In other words, the Law *now* requires that a tenant turn over the apt in good order and condition. Consequently, there is no need for a special lease provision.

As a result, now it is only necessary to stipulate in the lease that the property be left "broom clean", which is not as directly meant to imply 'cleanliness' (which of course it does), but more directly that the apt is left in an 'as rented' conditiion, "void" of anything.

Good condition and order, speaks directly to any physical damage to the apt, such as holes in the walls, broken appliances, fixtures, etc.

Of course, all in consideration of 'normal' wear and tear.
Rate this post positively Reply With Quote Quick reply to this message
 
Old 09-04-2012, 04:22 PM
 
1,494 posts, read 2,548,645 times
Reputation: 928
Quote:
Originally Posted by jcoltrane View Post
Just have her speak with the LL, or you can do it on her behalf.

I guarantee 100% the LL won't give a dmn iif she leaves everything behind. He'll probably dance a ***!

Why?

If it is rent CONTROLLED like you said, then he's been subsidizing her for quite some time, and now that is over!! Happy days!

The cost of hiring a dumpster, and a few guys to clear the apt is neglible.

Now, the LL can bring that apt to Market Rent!

In order to do so, he's going to do a gut rehab. So, he's going to tear that apt out. Likely floors, walls, cabinets, appliances, everything; so, her stuff, as I said is neglible.

She has little to worry about. Just have her take her most precious things and reminders, and that is that. Turn over the keys and the apt, and that is that.

If it makes her or you feel more comfortable, speak with the LL, come to agreement, then either email, regular mail, a letter detailing your phone conversation: "As per our telephone communication of 'date', blah, blah...you have agreed to accept the apt in an "as is" condition, and to release the tenant from any and all liability". You can ask for the return of the security deposit (if any); or, you can exchange it for the agreement and release, as compensation.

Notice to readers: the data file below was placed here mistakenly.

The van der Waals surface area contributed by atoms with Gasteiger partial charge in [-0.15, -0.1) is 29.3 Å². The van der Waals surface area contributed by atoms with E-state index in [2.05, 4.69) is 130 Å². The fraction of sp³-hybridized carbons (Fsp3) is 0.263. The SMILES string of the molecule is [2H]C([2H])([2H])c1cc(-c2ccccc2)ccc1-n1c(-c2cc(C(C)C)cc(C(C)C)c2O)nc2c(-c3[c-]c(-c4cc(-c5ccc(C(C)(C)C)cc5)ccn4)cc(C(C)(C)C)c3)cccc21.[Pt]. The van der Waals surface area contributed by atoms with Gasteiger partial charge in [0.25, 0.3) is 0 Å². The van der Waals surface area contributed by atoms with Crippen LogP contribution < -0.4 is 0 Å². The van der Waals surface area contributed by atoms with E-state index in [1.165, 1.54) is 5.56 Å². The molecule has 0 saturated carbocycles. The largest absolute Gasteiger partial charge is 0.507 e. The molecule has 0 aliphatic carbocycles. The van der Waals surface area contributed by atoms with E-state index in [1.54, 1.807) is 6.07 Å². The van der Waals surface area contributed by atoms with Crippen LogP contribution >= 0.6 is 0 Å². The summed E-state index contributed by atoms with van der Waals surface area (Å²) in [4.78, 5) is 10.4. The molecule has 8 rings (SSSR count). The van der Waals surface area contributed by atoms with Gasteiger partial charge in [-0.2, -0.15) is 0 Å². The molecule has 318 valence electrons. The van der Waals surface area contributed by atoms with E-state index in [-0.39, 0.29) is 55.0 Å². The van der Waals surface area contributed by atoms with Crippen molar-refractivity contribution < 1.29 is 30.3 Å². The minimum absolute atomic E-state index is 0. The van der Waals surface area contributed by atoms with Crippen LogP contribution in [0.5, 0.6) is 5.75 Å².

Besides, what is the LL going to do? Withhold her security? How much could that be for a rent controlled tenant? Sue her for the cost of removal and cleaning? In my experience, in THIS particular circumstance, senior going to a nursing home, there isn't a Judge in this City that'll sign such a Judgment; even though legally he should. Every Judge will deny the Complaint and leave the LL to appeal (which is unlikely!).

Besides, other than the meager security deposit, I presume the senior tenant has little financial means? Assuming so, the LL could sue, and even win a judgment, but there is no mone avaiillable to recover, anyway!

So, its all sorta moot. Only an idiot LL and/or a very new to the game LL will make a big deal.

****

As to your original question, the Lease was likely written before such standards as in that clause was incorporated and made inherent in the law.

In other words, the Law *now* requires that a tenant turn over the apt in good order and condition. Consequently, there is no need for a special lease provision.

As a result, now it is only necessary to stipulate in the lease that the property be left "broom clean", which is not as directly meant to imply 'cleanliness' (which of course it does), but more directly that the apt is left in an 'as rented' conditiion, "void" of anything.

Good condition and order, speaks directly to any physical damage to the apt, such as holes in the walls, broken appliances, fixtures, etc.

Of course, all in consideration of 'normal' wear and tear.